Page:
Three times in the last two months, researchers from St. Luke’s-Roosevelt Hospital Center in Manhattan headed across town to the Animal Medical Center to look at dogs. Doctors at the hospital’s Vascular Birthmark Institute were enticed by the chance to study anomalies of the arteries and veins that are rare in humans but common in dogs. And the traffic between human and animal hospitals flows in the other direction, too: Late last month, veterinarians from the Animal Medical Center began meeting with their counterparts at Memorial Sloan-Kettering Cancer Center to set up trials of a noninvasive device for removing tumors of the urinary tract with electrical impulses. Exchanges of this sort are becoming increasingly common. Once a narrow trail traveled by a few hardy pioneers, the road connecting veterinary colleges and human medical institutions has become a busy thoroughfare over the last five years or so, with a steady flow of researchers representing a wide variety of medical disciplines on both sides. One reason is a growing frustration with the inefficiency of using the rodent model in lab research, which often fails to translate to human subjects. So researchers are turning their attention to the naturally occurring diseases in dogs, horses, sheep and pigs, whose physiology and anatomy more closely resemble those of humans. “The drugs cure the mice and keep failing when we try them on humans,” said Dr. John Ohlfest, an immunotherapist at the University of Minnesota Masonic Cancer Center, who began working with the university’s veterinary school in 2005 to study canine brain cancers. “The whole system is broken.” Dr. Laurence J. N. Cooper, who develops immune-based therapies at the M. D. Anderson Cancer Center in Houston and recently started making canine T cells for lymphoma research at Texas A&M’s veterinary school, said: “There’s got to be a better way. Canine biologies look like ours, and the treatments look like ours.” The growing realization that vets and medical doctors may have very good reasons to talk to one another has led to a host of collaborative research projects aimed at speeding the journey from lab to human clinical trials and, in the end, producing a result that can be applied to human and animal patients alike. These projects often emanate from partnerships like the National Cancer Center’s comparative oncology program, created in 2006 to coordinate canine cancer trials among 20 oncology centers across the United States, or the Center for Comparative Medicine and Translational Research at North Carolina State University’s veterinary college, which recently signed a partnership agreement with the Institute for Regenerative Medicine at Wake Forest Baptist Medical Center to do research on regenerating organs in humans and pets. “In the past I might have gone over to the medical school with a specific problem and ask advice,” said Dr. Larry D. Galuppo, an equine surgeon at the University of California, Davis, who has been experimenting with the latest stem-cell therapies to repair tendon injuries in horses. “But it wasn’t programmatic the way it is now.” It is not unusual, these days, for veterinary surgeons to call in their human-medicine counterparts for consultations or even to take part in tricky operations. Vets go on rounds at hospitals for people, and vice versa. Both sides attend each other’s conferences. “It’s still grass roots, it’s still early days, but it’s very exciting,” Dr. Ohlfest said. In part, the proliferation of partnerships reflects a philosophical movement known as “one health,” or “one medicine,” the recognition that about 60 percent of all diseases move across species and that environmental pollution, animal diseases and human diseases constitute a single interlocking problem. This was the subject of a joint declaration by the American Medical Association and the American Veterinary Medical Association in 2006 aimed at encouraging information sharing and joint projects among the far-flung branches of veterinary and human medicine. More concretely, the completion of the canine genome map, in 2005, set off an explosion in basic research. Although less celebrated than the Human Genome Project, the canine map gave researchers a blueprint with clear potential for human use, since the gene codes for canines could be matched, one for one, with their human counterparts. Cooperation can take the form of advanced research into new forms of diagnostic imaging, or gene manipulation. Or it can be as humble as fitting a dog with a shoe. Dr. Robert Hardie, a surgeon at the University of Wisconsin’s school of veterinary medicine, turned to the orthotics lab at the university’s medical school in 2005 when he could not heal a post-surgery foot wound in Sam, a 200-pound Irish wolfhound. As many other large dogs with footpad injuries do, Sam kept putting weight on the wound, caused when a toe had to be amputated. The orthotics team took a cast of Sam’s foot and made a foam-lined plastic boot with Velcro straps. Dr. Hardie later worked with the team to develop specialized braces for tendon injuries. Often, partnerships embrace multiple institutions and, within institutions, fields as diverse as biomechanics and textiles. Dr. Jonathan M. Levine, a veterinary neurologist at the Texas A&M University College of Veterinary Medicine and Biomedical Sciences, joined forces with the medical school at the University of California, San Francisco, to test a promising new drug that blocks a particular enzyme that inflicts secondary damage, like the aftershock to an earthquake, on injured spinal nerves. Working with dachshunds and other dwarf canine breeds, which often suffer from spinal cord injuries because of their propensity to develop herniated discs, he recently won a grant from the Department of Defense, which is interested in the application of his research to battlefield injuries. At the same time, one of Dr. Levine’s colleagues, Dr. Jay Griffin, has collaborated with specialists at the University of Texas Health Science Center in Houston to develop a new technique, called diffusion tensor imaging, whose sensitivity allows them to see precisely how spinal cord cells die. The big bet is that veterinary science and human medical science can combine to achieve efficiencies that translate across species. In some instances, this has already happened. Dr. Hollis G. Potter, head of magnetic resonance imaging at the Hospital for Special Surgery in Manhattan, has been working with Dr. Lisa A. Fortier of Cornell University’s college of veterinary medicine to analyze meniscus injuries using sheep. Quantitative M.R.I. techniques like ultrashort echo-time imaging makes it possible to see how knee tissue heals, and how much stress it can stand after surgical repair, information that has immediate application for the human knee. “In just a couple of years, we’ve taken this process from sheep to humans,” Dr. Potter said. The reverse route is even quicker. “Traditionally there has been a 10-to-20-year lag between animal and human medicine,” said Dr. Chick Weisse of the Animal Medical Center in Manhattan, who for the last two years has been treating hard-to-reach canine tumors with a frozen-nitrogen technique he learned at Sloan-Kettering.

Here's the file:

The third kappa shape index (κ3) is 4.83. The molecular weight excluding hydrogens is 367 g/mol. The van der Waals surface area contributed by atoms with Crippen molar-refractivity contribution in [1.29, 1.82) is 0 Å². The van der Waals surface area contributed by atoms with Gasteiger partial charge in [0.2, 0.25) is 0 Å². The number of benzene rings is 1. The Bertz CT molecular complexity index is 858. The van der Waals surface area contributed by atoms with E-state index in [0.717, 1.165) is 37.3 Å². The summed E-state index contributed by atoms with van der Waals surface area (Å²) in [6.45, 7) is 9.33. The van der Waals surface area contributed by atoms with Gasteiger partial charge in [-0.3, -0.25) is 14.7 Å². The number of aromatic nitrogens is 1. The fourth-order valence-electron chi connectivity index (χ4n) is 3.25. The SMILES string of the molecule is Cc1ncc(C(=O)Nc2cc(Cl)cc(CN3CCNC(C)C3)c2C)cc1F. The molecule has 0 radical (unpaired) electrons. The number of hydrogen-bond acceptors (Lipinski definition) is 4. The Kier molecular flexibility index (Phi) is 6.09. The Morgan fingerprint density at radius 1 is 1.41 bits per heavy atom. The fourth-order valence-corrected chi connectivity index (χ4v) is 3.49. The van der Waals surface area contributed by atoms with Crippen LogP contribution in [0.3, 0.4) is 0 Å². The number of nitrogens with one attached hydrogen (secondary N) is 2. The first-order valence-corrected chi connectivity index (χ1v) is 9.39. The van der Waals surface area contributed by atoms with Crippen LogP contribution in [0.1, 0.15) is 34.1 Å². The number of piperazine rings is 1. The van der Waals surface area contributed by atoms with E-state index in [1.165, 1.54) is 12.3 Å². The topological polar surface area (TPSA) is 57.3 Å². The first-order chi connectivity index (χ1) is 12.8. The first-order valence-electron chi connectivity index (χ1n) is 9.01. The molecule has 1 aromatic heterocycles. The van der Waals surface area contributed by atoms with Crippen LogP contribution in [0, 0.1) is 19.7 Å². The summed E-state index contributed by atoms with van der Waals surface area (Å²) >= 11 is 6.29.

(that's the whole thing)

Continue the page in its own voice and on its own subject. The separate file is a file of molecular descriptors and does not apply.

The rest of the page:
“That gap has narrowed,” he said. “Now you see renal transplants, hip replacements — things they said would never be done on animals. Things are happening so fast right now that it’s almost simultaneous.” Adapted from: http://www.nytimes.com/2012/09/11/science/vets-and-physicians-find-parallels-in-medical-research.html?pagewanted=1&_r=1 Please join Helpful Buckeye again next week as we get back to our regular selection of topics on dogs and cats. ~~The goal of this blog is to provide general information and advice to help you be a better pet owner and to have a more rewarding relationship with your pet. This blog does not intend to replace the professional one-on-one care your pet receives from a practicing veterinarian. When in doubt about your pet's health, always visit a veterinarian.~~